Property Clock Update

Comrades have been asking me to update my property clock.

So here it is.  It covers the new dwelling market, as I really don’t spend that much time in the established marketplace and so I have focused my attention on new digs.

My guidelines

I use these guidelines to help me position each market.

  1. Current housing market: the interplay between, and direction of, sales volumes and stock listed for sale.
  2. New housing market: underlying need to build more dwellings compared to the likely number of new dwelling completions over the next two or three years.
  3. Rental market: change in annual weekly rents versus vacancy rate trend lines.
  4. Coal face:are properties (that are correctly priced and well marketed) regularly selling faster than they would a year or so ago?
  5. Affordable:is the median value or rent affordable by at least half of the local market?

Some observations

Improving markets don’t always automatic mean price growth.  It means that sales might happen.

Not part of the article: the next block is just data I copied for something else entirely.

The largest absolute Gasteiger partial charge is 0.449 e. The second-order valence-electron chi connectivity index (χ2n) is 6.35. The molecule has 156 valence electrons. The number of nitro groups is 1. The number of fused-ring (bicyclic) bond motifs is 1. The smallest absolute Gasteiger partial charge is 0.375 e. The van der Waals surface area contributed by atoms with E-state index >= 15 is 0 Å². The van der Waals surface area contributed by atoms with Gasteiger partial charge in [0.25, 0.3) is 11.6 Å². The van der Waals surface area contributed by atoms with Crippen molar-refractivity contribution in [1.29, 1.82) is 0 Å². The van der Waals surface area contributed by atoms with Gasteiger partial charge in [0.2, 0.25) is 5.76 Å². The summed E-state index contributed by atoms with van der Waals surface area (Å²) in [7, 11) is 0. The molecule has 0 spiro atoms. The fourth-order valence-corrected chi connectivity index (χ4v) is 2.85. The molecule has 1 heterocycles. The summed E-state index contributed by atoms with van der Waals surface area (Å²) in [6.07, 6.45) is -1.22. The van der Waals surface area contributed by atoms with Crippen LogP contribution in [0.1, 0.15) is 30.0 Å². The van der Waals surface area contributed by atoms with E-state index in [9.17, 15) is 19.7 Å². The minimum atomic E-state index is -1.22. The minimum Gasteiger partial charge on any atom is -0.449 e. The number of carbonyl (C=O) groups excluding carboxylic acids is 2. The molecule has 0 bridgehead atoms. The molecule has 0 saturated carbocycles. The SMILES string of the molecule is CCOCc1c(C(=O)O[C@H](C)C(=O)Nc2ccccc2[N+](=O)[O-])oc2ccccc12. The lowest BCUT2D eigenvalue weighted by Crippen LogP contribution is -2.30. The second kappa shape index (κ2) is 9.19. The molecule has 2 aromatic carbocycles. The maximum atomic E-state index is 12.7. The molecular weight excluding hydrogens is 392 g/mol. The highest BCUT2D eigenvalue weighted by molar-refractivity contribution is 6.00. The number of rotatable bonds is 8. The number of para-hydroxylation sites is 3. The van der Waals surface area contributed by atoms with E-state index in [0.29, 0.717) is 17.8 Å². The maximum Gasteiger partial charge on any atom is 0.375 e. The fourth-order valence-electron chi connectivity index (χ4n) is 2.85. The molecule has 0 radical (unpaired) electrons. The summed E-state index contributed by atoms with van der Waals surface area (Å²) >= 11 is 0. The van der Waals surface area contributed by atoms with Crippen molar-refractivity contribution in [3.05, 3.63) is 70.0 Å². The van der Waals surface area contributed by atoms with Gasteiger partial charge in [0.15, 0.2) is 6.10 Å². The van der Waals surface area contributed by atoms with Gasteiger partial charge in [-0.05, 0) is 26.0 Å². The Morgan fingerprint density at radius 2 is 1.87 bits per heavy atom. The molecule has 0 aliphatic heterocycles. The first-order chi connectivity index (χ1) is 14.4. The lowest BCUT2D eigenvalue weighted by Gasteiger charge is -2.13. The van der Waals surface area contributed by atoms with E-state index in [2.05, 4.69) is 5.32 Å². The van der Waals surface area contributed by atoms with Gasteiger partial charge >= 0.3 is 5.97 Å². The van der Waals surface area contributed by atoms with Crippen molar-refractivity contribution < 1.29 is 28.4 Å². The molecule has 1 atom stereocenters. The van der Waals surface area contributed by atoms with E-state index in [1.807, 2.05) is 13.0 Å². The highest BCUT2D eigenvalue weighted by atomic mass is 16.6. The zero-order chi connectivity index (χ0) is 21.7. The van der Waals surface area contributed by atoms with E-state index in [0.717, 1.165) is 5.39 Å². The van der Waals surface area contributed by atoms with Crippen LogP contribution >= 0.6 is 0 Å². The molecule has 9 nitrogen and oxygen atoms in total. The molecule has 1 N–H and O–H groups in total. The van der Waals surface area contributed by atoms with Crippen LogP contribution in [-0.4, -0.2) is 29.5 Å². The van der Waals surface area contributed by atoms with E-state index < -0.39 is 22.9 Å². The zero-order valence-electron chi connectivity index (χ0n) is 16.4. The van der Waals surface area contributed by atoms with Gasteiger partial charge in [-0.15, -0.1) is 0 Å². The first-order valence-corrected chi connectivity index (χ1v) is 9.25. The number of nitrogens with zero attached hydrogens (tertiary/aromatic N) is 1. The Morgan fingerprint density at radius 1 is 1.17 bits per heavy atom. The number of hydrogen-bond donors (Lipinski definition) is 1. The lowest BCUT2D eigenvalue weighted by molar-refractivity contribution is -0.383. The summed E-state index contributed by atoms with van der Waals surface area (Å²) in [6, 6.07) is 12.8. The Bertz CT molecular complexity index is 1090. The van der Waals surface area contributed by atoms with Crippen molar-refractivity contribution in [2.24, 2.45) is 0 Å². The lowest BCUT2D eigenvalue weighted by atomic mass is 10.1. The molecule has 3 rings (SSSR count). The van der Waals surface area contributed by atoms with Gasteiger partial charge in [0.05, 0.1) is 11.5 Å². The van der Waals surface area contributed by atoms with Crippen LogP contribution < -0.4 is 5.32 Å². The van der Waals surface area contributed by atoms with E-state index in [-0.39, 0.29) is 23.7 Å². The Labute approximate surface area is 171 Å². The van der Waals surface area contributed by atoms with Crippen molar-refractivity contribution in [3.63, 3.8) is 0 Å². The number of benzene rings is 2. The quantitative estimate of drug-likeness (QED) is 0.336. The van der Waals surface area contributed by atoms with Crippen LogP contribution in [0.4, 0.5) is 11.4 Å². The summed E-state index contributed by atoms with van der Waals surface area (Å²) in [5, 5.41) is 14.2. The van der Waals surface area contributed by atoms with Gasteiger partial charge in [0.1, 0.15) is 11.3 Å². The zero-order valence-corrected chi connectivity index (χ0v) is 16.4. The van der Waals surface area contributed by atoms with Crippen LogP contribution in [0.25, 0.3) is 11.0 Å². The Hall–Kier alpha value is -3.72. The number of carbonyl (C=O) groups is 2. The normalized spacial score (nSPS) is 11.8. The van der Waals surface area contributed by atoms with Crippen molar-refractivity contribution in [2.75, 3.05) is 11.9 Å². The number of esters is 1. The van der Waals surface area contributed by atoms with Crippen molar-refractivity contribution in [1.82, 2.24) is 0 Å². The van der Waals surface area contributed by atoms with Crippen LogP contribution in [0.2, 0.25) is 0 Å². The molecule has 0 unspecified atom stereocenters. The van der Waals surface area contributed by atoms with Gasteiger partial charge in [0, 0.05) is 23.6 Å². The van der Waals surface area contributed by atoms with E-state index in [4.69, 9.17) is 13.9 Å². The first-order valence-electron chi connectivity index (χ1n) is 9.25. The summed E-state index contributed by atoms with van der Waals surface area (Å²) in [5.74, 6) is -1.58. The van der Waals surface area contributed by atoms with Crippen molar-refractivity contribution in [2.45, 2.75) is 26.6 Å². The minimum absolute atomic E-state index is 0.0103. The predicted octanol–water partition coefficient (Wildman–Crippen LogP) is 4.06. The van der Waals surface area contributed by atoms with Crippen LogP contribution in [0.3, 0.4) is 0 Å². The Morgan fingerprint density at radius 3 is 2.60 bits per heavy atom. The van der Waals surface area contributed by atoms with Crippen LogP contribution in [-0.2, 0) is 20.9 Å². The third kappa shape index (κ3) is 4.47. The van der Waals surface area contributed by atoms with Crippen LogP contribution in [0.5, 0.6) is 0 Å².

We are facing a different housing space over the next decade.  If this is news to you, then revisit here.

So, if I place, say Brisbane, in a recovery phase it doesn’t mean that locals will sell for more money in a year or two than they would now.  They just might be able to sell a bit faster than today and in some cases be able sell at all.  Think 1990s.

There is always an X factor that affects the market.  Past X’s include the Brisbane Flood; changes to FIRB or APRA constrictions and a recent X factor was the federal election.

I wrote late last year about 2019 being a year of two halves.  Go here to read about that again.  Boring!

Regardless of the time, some have the wrong product for the current (and/or local) active audience.  You need to have the correct market match.  We can help.

When it comes to most Queensland markets – underlying demand is rising, supply is constrained, and many joints are relatively affordable.  But no “boom” is likely, but for mine, no housing crash is likely either.

Some markets and housing products are positioned better than others.

To find out what is going on in south east Queensland, go here.

Until next time,

Michael Matusik

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